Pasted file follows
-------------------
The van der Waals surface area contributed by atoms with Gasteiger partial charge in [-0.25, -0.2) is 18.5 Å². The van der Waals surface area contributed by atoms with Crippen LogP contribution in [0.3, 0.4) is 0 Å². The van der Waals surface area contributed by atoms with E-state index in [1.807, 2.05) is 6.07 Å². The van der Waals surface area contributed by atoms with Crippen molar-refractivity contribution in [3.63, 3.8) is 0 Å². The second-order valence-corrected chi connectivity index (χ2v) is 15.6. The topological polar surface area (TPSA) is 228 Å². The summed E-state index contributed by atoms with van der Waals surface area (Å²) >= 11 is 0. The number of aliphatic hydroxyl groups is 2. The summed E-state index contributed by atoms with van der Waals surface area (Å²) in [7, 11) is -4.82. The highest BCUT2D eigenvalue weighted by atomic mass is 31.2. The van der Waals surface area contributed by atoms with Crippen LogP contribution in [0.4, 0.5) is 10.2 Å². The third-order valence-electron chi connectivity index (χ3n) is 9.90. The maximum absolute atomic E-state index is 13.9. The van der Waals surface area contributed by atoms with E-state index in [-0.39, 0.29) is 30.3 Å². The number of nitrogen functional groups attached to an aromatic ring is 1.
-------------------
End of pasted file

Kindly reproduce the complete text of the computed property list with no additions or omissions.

The van der Waals surface area contributed by atoms with Gasteiger partial charge in [-0.25, -0.2) is 18.5 Å². The van der Waals surface area contributed by atoms with Crippen LogP contribution in [0.3, 0.4) is 0 Å². The van der Waals surface area contributed by atoms with E-state index in [1.807, 2.05) is 6.07 Å². The van der Waals surface area contributed by atoms with Crippen molar-refractivity contribution in [3.63, 3.8) is 0 Å². The second-order valence-corrected chi connectivity index (χ2v) is 15.6. The topological polar surface area (TPSA) is 228 Å². The summed E-state index contributed by atoms with van der Waals surface area (Å²) >= 11 is 0. The number of aliphatic hydroxyl groups is 2. The summed E-state index contributed by atoms with van der Waals surface area (Å²) in [7, 11) is -4.82. The highest BCUT2D eigenvalue weighted by atomic mass is 31.2. The van der Waals surface area contributed by atoms with Crippen LogP contribution in [0.4, 0.5) is 10.2 Å². The third-order valence-electron chi connectivity index (χ3n) is 9.90. The maximum absolute atomic E-state index is 13.9. The van der Waals surface area contributed by atoms with E-state index in [-0.39, 0.29) is 30.3 Å². The number of nitrogen functional groups attached to an aromatic ring is 1.